Howard Marks put it nicely when he said that, rather than worrying about share price volatility, 'The possibility of permanent loss is the risk I worry about... and every practical investor I know worries about.' So it might be obvious that you need to consider debt, when you think about how risky any given stock is, because too much debt can sink a company. We can see that Treasury Metals Inc. (TSE:TML) does use debt in its business. But is this debt a concern to shareholders?
When Is Debt Dangerous?
Generally speaking, debt only becomes a real problem when a company can't easily pay it off, either by raising capital or with its own cash flow. Ultimately, if the company can't fulfill its legal obligations to repay debt, shareholders could walk away with nothing. However, a more common (but still painful) scenario is that it has to raise new equity capital at a low price, thus permanently diluting shareholders. Of course, the upside of debt is that it often represents cheap capital, especially when it replaces dilution in a company with the ability to reinvest at high rates of return. When we think about a company's use of debt, we first look at cash and debt together.
What Is Treasury Metals's Debt?
The image below, which you can click on for greater detail, shows that Treasury Metals had debt of CA$4.57m at the end of June 2019, a reduction from CA$5.38m over a year. However, it also had CA$2.44m in cash, and so its net debt is CA$2.13m.
How Strong Is Treasury Metals's Balance Sheet?
According to the last reported balance sheet, Treasury Metals had liabilities of CA$3.04m due within 12 months, and liabilities of CA$6.17m due beyond 12 months. Offsetting this, it had CA$2.44m in cash and CA$237.3k in receivables that were due within 12 months. So it has liabilities totalling CA$6.53m more than its cash and near-term receivables, combined.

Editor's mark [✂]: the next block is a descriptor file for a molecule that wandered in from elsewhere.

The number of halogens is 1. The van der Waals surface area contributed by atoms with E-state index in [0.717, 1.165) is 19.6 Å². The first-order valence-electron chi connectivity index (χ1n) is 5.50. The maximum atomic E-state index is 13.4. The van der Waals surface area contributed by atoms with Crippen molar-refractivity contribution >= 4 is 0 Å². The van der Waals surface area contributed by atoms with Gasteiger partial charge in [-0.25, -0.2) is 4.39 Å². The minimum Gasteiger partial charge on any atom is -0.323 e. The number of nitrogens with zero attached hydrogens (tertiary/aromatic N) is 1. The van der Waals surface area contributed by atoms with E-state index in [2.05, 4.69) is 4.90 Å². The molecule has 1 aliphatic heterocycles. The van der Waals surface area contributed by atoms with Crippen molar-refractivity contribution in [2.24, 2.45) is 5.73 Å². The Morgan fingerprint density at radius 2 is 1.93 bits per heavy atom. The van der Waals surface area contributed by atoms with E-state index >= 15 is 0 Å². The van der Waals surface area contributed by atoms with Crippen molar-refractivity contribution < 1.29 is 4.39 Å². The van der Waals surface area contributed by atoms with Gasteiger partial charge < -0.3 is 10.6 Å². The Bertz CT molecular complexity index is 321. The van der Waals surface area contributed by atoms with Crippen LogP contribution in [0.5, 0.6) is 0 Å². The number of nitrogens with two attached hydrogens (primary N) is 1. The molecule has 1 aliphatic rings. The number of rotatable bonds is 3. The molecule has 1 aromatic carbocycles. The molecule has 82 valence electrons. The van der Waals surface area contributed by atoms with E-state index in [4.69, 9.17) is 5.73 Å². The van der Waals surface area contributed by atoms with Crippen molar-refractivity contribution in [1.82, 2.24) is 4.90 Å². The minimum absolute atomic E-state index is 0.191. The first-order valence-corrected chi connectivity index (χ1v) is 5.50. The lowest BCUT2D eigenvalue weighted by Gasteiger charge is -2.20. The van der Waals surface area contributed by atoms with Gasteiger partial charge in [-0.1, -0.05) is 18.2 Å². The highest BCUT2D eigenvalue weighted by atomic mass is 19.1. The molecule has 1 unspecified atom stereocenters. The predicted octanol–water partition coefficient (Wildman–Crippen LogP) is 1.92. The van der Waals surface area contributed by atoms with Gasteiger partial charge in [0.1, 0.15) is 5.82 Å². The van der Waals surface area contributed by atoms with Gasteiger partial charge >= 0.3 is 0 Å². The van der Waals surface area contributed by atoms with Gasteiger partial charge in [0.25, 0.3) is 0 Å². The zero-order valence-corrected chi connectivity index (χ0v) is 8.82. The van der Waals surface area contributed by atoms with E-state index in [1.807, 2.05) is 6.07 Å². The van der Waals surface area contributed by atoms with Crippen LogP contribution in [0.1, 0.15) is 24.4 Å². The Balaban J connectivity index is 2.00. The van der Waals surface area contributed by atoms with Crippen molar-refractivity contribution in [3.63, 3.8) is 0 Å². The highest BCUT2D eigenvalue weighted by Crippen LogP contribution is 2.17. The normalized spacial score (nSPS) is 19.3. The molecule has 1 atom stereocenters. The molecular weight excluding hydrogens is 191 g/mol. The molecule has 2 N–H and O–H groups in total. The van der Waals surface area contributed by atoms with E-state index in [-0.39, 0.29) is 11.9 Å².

Of course, Treasury Metals has a market capitalization of CA$55.8m, so these liabilities are probably manageable. But there are sufficient liabilities that we would certainly recommend shareholders continue to monitor the balance sheet, going forward. The balance sheet is clearly the area to focus on when you are analysing debt. But it is future earnings, more than anything, that will determine Treasury Metals's ability to maintain a healthy balance sheet going forward. So if you're focused on the future you can check out this free report showing analyst profit forecasts.
Given its lack of meaningful operating revenue, investors are probably hoping that Treasury Metals finds some valuable resources, before it runs out of money.
Over the last twelve months Treasury Metals produced an earnings before interest and tax (EBIT) loss. To be specific the EBIT loss came in at CA$2.0m. Considering that alongside the liabilities mentioned above does not give us much confidence that company should be using so much debt. Quite frankly we think the balance sheet is far from match-fit, although it could be improved with time. Another cause for caution is that is bled CA$6.6m in negative free cash flow over the last twelve months. So suffice it to say we consider the stock very risky. When I consider a company to be a bit risky, I think it is responsible to check out whether insiders have been reporting any share sales. Luckily, you can click here ito see our graphic depicting Treasury Metals insider transactions.
If you're interested in investing in businesses that can grow profits without the burden of debt, then check out this free list of growing businesses that have net cash on the balance sheet.
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